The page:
26 May

Business travel: Who’s responsible when things go wrong?

The following article appeared in ABTA's issue of Travel Law Today - Spring 2022.

Business travel is big business. It is estimated that global business travel will be worth approximately $1.4 trillion by 2024.

ABTA’s business travel Members range from large travel management companies (TMC) to independent specialists. There are more than 127 ABTA Members whose principal activity is business travel.

Nowadays, companies are increasingly aware of their duty of care to corporate travellers; using a business travel specialist can be vital. But who is responsible if things go wrong?

Business travel is not automatically exempt from the Package Travel and Linked Travel Arrangements Regulations 2018 (PTR). Recital 7 to the Package Travel Directive envisaged that some, though not all, businesses may prefer to benefit from the PTR protections:

(7). …it is not always easy to distinguish between consumers and representatives of small businesses or professionals who book trips related to their business or profession through the same booking channels as consumers. Such travellers often require a similar level of protection. In contrast, there are companies or organisations that make travel arrangements on the basis of a general agreement, often concluded for numerous travel arrangements for a specified period, for instance with a travel agency. The latter type of travel arrangements does not require the level of protection designed for consumers…’

So, if a business wishes to buy a conventional package or LTA it can do so. But for larger businesses or more frequent travellers, a ‘general agreement’ with a TMC may be better. ‘General agreement’ is defined in Regulation 3(3) as ‘an agreement which is concluded between a trader and another person acting for a trade, business, craft or profession, for the purpose of booking travel arrangements in connection with that trade, business, craft or profession.’

Anything bought under that agreement will fall outside the PTR, so who is responsible if things go wrong?

The starting point will always be the general agreement itself as this should set out the contractual relationship between the travel specialist and customer. It should cover the basis upon which the travel services are offered and the extent of the TMC’s responsibility.

TMCs usually act as agents for the suppliers of any travel services. If there’s a problem, a business will not have the same rights as a consumer under the PTR and the TMC will not have the extensive PTR obligations. Although a responsible TMC will no doubt do everything it can to help, because it will be acting only as agent, its liability is likely to be limited. For example, if a hotel overbooks and has no room for a business traveller upon arrival, unless the general agreement says so, the TMC will not be obliged to arrange alternative accommodation or pay compensation. The financial burden will be on the business customer rather than the TMC. Similarly, there will be no insolvency protection if a supplier goes bust and the traveller is left stranded abroad. The business is likely to have to bear the burden of finding replacement flights or accommodation.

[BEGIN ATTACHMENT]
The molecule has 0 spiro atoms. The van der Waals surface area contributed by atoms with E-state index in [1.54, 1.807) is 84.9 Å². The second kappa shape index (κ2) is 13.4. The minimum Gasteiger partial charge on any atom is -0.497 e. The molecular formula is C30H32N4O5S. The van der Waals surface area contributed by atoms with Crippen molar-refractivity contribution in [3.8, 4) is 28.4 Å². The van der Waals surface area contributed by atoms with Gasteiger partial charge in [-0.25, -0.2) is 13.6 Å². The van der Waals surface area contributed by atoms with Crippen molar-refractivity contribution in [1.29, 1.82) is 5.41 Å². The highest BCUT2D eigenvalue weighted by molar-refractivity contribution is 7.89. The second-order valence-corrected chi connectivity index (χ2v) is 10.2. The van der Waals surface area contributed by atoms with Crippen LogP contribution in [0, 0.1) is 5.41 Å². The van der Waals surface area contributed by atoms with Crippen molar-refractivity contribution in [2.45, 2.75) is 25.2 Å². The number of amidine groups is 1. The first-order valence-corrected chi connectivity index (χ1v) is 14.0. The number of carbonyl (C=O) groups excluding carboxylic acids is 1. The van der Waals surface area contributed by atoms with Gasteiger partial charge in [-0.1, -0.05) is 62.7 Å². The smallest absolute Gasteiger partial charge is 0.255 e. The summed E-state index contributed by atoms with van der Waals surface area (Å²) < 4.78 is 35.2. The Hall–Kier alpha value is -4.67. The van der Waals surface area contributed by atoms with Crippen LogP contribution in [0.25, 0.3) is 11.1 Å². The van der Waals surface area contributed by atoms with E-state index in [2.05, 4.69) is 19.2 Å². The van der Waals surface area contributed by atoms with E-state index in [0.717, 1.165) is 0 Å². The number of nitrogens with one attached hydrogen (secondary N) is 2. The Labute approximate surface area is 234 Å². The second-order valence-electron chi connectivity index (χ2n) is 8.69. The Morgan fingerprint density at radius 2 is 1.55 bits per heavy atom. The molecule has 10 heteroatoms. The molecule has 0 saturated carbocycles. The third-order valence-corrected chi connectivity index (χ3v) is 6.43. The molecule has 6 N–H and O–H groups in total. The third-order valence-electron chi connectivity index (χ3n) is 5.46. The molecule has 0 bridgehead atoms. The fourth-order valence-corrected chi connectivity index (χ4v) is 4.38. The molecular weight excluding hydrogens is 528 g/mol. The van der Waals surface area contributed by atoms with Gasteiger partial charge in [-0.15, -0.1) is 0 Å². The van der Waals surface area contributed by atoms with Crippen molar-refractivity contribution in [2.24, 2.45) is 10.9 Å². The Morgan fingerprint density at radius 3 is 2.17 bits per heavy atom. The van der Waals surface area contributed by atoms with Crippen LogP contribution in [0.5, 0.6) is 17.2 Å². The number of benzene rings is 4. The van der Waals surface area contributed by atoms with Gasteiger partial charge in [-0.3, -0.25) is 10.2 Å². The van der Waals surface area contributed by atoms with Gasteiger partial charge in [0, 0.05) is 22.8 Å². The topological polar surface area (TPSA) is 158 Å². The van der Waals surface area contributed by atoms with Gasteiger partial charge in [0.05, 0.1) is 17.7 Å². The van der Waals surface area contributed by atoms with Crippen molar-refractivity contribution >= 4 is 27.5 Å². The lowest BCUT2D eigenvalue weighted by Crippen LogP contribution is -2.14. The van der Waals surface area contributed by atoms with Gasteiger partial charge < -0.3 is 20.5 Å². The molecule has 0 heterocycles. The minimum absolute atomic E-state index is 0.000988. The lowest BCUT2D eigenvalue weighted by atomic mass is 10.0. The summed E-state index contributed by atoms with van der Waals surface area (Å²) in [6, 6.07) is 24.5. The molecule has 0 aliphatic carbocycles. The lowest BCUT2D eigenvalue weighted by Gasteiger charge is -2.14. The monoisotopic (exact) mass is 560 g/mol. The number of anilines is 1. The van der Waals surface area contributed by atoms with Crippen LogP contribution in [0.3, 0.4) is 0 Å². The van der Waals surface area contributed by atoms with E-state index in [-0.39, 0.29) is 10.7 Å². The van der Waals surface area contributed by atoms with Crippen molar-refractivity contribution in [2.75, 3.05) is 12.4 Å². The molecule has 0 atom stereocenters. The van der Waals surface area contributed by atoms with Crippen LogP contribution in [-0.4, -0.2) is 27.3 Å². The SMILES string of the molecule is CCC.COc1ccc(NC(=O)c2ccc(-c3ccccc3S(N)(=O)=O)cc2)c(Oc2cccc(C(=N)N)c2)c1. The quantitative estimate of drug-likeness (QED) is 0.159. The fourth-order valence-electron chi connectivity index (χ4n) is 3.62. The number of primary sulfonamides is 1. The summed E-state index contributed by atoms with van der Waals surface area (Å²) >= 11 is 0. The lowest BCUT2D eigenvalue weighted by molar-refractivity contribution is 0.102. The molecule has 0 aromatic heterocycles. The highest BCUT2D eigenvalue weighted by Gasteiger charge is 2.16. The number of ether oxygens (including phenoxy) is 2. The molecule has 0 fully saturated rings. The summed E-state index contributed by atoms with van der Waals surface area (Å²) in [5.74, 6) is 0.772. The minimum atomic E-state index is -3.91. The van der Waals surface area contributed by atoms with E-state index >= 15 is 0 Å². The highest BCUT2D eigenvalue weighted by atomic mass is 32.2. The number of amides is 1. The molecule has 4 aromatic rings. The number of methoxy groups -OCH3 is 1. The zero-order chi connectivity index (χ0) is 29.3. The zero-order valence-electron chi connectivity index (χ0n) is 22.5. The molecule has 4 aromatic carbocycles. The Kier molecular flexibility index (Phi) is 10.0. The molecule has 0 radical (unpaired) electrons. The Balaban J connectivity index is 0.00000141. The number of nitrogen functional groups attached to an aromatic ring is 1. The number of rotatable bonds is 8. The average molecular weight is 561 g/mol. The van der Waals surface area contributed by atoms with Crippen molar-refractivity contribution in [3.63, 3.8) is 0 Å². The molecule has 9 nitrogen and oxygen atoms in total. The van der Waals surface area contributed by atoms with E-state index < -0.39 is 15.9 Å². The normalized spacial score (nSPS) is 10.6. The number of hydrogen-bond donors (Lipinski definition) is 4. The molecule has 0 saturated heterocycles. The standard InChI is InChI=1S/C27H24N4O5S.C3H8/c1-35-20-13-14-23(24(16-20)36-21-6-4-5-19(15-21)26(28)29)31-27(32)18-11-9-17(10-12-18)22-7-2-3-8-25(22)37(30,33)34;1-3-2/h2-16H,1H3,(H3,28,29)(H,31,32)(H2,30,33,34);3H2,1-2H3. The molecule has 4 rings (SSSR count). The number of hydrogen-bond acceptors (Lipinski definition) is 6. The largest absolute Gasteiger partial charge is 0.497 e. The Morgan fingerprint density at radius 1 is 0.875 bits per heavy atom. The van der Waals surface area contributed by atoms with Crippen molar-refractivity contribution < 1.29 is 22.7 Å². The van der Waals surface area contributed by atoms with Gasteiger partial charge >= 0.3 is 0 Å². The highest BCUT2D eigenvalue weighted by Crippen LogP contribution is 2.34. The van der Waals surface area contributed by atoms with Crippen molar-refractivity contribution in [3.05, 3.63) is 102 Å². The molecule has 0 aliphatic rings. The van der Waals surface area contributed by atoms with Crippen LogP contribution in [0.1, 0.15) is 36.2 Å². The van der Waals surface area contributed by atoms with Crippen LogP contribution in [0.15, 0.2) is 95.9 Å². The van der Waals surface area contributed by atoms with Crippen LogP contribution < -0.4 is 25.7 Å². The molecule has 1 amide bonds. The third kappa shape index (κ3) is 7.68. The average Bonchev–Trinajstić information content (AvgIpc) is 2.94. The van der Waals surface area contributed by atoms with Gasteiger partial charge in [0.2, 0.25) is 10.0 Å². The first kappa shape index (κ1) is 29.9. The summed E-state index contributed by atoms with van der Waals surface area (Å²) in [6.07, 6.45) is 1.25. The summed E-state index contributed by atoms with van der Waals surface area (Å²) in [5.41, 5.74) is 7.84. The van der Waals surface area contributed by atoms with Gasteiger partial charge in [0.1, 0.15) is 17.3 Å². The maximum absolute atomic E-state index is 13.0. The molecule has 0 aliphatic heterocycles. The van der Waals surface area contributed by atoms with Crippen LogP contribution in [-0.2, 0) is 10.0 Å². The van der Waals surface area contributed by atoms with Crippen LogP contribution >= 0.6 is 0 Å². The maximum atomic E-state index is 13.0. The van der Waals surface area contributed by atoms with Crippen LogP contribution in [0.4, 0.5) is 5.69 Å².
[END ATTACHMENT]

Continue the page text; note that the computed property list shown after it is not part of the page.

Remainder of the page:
While trading outside the PTR may mean the business customer bears a greater burden of financial risk, using a TMC can offer peace of mind and convenience, not only when booking but also when making alternative arrangements if things go wrong. Business travel specialists are exactly that: specialists, and so can be highly responsive and able to put alternative arrangements in place if needed. If the TMC is negligent (for example, it forgets to book accommodation when arranging a trip) it will have to sort out any mistakes and may have to pay compensation. But these situations will be limited and, hopefully, rare.

For individual travel services that would not normally fall under the PTR, there should be no difference as to who’s responsible when things go wrong. They are almost always sold by agents, so the customer must seek redress with the principal, ie the service provider.

The decision to sign up to a general agreement may depend upon a business customer’s appetite for a little more risk balanced against the convenience and pricing a specialist can offer. For smaller businesses with limited travel needs a general agreement may not prove attractive but for customers who have regular travel needs the trade-off between losing some financial protection but gaining convenience and expertise will probably be worth it.

What about when a business trip is extended and becomes a holiday? Each case will depend on its facts. For a TMC to argue it should not be caught by the PTR, the holiday would need to fall under the general agreement, but some judges might have a problem accepting that such a holiday is ‘in connection with a trade, business, craft or profession’, which is what a general agreement should be for. Care should also be taken to ensure that any travel insurance provides protection once the business trip becomes a holiday. Many business travel policies cover directors and their families for holidays but may not cover other employees in similar situations.

What about when a business trip is extended and becomes a holiday? Each case will depend on its facts.

In summary:

  • Business travel is not automatically exempt from the PTR.
  • For smaller companies with less frequent travel needs, the PTR protections may be attractive.
  • For larger companies or more frequent travellers, a general agreement with a specialist could be better.
  • ABTA Members offering a general agreement will still have to comply with the ABTA Code of Conduct.
  • The general agreement will take travel outside the scope of the PTR and the TMC will usually act as agent.
  • Businesses can further protect their risk by purchasing comprehensive travel insurance.

Alex Padfield, Hextalls Law – Director